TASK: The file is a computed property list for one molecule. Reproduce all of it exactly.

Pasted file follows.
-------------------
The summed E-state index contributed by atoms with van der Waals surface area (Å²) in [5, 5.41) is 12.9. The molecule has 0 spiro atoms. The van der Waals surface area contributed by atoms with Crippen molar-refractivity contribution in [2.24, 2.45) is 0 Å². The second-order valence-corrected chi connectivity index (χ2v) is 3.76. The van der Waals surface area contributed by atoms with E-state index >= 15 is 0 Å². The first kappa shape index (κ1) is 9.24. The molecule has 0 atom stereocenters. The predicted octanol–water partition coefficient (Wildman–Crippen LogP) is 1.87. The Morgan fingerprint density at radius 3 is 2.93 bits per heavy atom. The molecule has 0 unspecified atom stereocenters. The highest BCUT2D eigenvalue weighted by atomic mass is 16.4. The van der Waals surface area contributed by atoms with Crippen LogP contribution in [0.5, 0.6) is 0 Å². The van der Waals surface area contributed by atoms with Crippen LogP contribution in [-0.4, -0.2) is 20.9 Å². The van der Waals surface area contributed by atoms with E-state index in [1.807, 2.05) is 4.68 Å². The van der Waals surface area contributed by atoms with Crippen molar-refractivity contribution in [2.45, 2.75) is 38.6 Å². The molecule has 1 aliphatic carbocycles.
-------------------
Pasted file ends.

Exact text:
The summed E-state index contributed by atoms with van der Waals surface area (Å²) in [5, 5.41) is 12.9. The molecule has 0 spiro atoms. The van der Waals surface area contributed by atoms with Crippen molar-refractivity contribution in [2.24, 2.45) is 0 Å². The second-order valence-corrected chi connectivity index (χ2v) is 3.76. The van der Waals surface area contributed by atoms with E-state index >= 15 is 0 Å². The first kappa shape index (κ1) is 9.24. The molecule has 0 atom stereocenters. The predicted octanol–water partition coefficient (Wildman–Crippen LogP) is 1.87. The Morgan fingerprint density at radius 3 is 2.93 bits per heavy atom. The molecule has 0 unspecified atom stereocenters. The highest BCUT2D eigenvalue weighted by atomic mass is 16.4. The van der Waals surface area contributed by atoms with Crippen LogP contribution in [0.5, 0.6) is 0 Å². The van der Waals surface area contributed by atoms with Crippen LogP contribution in [-0.4, -0.2) is 20.9 Å². The van der Waals surface area contributed by atoms with E-state index in [1.807, 2.05) is 4.68 Å². The van der Waals surface area contributed by atoms with Crippen molar-refractivity contribution in [2.45, 2.75) is 38.6 Å². The molecule has 1 aliphatic carbocycles.